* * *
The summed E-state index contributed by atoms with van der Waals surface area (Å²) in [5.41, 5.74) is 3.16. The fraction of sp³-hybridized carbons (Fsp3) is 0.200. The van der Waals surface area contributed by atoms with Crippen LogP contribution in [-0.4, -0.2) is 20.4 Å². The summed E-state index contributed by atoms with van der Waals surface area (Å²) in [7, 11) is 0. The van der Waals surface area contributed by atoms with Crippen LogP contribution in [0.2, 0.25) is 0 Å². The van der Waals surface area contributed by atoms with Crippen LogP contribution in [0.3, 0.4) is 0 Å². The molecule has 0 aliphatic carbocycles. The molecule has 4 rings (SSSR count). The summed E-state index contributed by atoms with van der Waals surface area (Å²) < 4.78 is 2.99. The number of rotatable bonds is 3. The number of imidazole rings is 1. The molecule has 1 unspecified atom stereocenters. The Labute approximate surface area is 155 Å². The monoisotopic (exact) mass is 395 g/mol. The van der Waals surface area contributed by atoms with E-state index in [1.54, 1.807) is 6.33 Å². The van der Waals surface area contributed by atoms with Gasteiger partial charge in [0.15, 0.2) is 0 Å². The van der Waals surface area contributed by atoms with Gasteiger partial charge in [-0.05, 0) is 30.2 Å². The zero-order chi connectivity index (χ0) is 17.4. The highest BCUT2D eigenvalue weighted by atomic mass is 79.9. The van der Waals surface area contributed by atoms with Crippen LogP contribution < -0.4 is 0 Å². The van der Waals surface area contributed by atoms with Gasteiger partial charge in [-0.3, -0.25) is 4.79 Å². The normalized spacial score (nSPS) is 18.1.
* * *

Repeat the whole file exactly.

The summed E-state index contributed by atoms with van der Waals surface area (Å²) in [5.41, 5.74) is 3.16. The fraction of sp³-hybridized carbons (Fsp3) is 0.200. The van der Waals surface area contributed by atoms with Crippen LogP contribution in [-0.4, -0.2) is 20.4 Å². The summed E-state index contributed by atoms with van der Waals surface area (Å²) in [7, 11) is 0. The van der Waals surface area contributed by atoms with Crippen LogP contribution in [0.2, 0.25) is 0 Å². The van der Waals surface area contributed by atoms with Crippen LogP contribution in [0.3, 0.4) is 0 Å². The molecule has 0 aliphatic carbocycles. The molecule has 4 rings (SSSR count). The summed E-state index contributed by atoms with van der Waals surface area (Å²) < 4.78 is 2.99. The number of rotatable bonds is 3. The number of imidazole rings is 1. The molecule has 1 unspecified atom stereocenters. The Labute approximate surface area is 155 Å². The monoisotopic (exact) mass is 395 g/mol. The van der Waals surface area contributed by atoms with E-state index in [1.54, 1.807) is 6.33 Å². The van der Waals surface area contributed by atoms with Gasteiger partial charge in [0.15, 0.2) is 0 Å². The van der Waals surface area contributed by atoms with Gasteiger partial charge in [-0.05, 0) is 30.2 Å². The zero-order chi connectivity index (χ0) is 17.4. The highest BCUT2D eigenvalue weighted by atomic mass is 79.9. The van der Waals surface area contributed by atoms with Crippen LogP contribution < -0.4 is 0 Å². The van der Waals surface area contributed by atoms with Gasteiger partial charge in [-0.3, -0.25) is 4.79 Å². The normalized spacial score (nSPS) is 18.1.